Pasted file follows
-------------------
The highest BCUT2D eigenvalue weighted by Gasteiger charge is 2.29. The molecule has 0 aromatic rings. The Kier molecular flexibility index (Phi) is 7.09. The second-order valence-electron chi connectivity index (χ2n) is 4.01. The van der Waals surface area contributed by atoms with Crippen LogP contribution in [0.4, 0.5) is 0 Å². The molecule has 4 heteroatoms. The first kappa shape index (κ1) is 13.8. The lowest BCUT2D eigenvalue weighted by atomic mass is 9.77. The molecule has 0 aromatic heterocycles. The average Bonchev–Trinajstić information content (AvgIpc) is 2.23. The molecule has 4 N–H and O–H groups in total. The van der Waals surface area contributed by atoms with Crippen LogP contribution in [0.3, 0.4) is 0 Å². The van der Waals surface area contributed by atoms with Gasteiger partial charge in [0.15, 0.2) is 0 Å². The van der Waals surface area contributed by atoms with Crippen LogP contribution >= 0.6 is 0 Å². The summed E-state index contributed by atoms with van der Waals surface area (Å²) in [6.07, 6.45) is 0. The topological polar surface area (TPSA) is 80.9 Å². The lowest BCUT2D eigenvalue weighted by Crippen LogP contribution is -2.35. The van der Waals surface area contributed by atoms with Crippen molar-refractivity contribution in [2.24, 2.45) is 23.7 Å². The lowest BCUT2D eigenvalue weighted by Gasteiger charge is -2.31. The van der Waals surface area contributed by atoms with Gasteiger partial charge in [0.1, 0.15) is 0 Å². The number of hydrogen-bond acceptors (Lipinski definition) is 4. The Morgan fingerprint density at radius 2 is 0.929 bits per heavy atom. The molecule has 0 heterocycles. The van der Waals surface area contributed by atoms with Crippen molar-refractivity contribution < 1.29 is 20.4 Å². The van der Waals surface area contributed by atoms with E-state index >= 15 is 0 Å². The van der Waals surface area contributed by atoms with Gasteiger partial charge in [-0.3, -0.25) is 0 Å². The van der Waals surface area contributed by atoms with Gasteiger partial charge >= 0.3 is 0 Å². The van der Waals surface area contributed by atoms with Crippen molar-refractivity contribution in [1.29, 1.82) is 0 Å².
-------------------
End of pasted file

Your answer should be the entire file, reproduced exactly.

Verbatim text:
The highest BCUT2D eigenvalue weighted by Gasteiger charge is 2.29. The molecule has 0 aromatic rings. The Kier molecular flexibility index (Phi) is 7.09. The second-order valence-electron chi connectivity index (χ2n) is 4.01. The van der Waals surface area contributed by atoms with Crippen LogP contribution in [0.4, 0.5) is 0 Å². The molecule has 4 heteroatoms. The first kappa shape index (κ1) is 13.8. The lowest BCUT2D eigenvalue weighted by atomic mass is 9.77. The molecule has 0 aromatic heterocycles. The average Bonchev–Trinajstić information content (AvgIpc) is 2.23. The molecule has 4 N–H and O–H groups in total. The van der Waals surface area contributed by atoms with Crippen LogP contribution in [0.3, 0.4) is 0 Å². The van der Waals surface area contributed by atoms with Gasteiger partial charge in [0.15, 0.2) is 0 Å². The van der Waals surface area contributed by atoms with Crippen LogP contribution >= 0.6 is 0 Å². The summed E-state index contributed by atoms with van der Waals surface area (Å²) in [6.07, 6.45) is 0. The topological polar surface area (TPSA) is 80.9 Å². The lowest BCUT2D eigenvalue weighted by Crippen LogP contribution is -2.35. The van der Waals surface area contributed by atoms with Crippen molar-refractivity contribution in [2.24, 2.45) is 23.7 Å². The lowest BCUT2D eigenvalue weighted by Gasteiger charge is -2.31. The van der Waals surface area contributed by atoms with Gasteiger partial charge in [0.1, 0.15) is 0 Å². The number of hydrogen-bond acceptors (Lipinski definition) is 4. The Morgan fingerprint density at radius 2 is 0.929 bits per heavy atom. The molecule has 0 heterocycles. The van der Waals surface area contributed by atoms with Crippen molar-refractivity contribution < 1.29 is 20.4 Å². The van der Waals surface area contributed by atoms with E-state index >= 15 is 0 Å². The van der Waals surface area contributed by atoms with Gasteiger partial charge in [-0.3, -0.25) is 0 Å². The van der Waals surface area contributed by atoms with Gasteiger partial charge >= 0.3 is 0 Å². The van der Waals surface area contributed by atoms with Crippen molar-refractivity contribution in [1.29, 1.82) is 0 Å².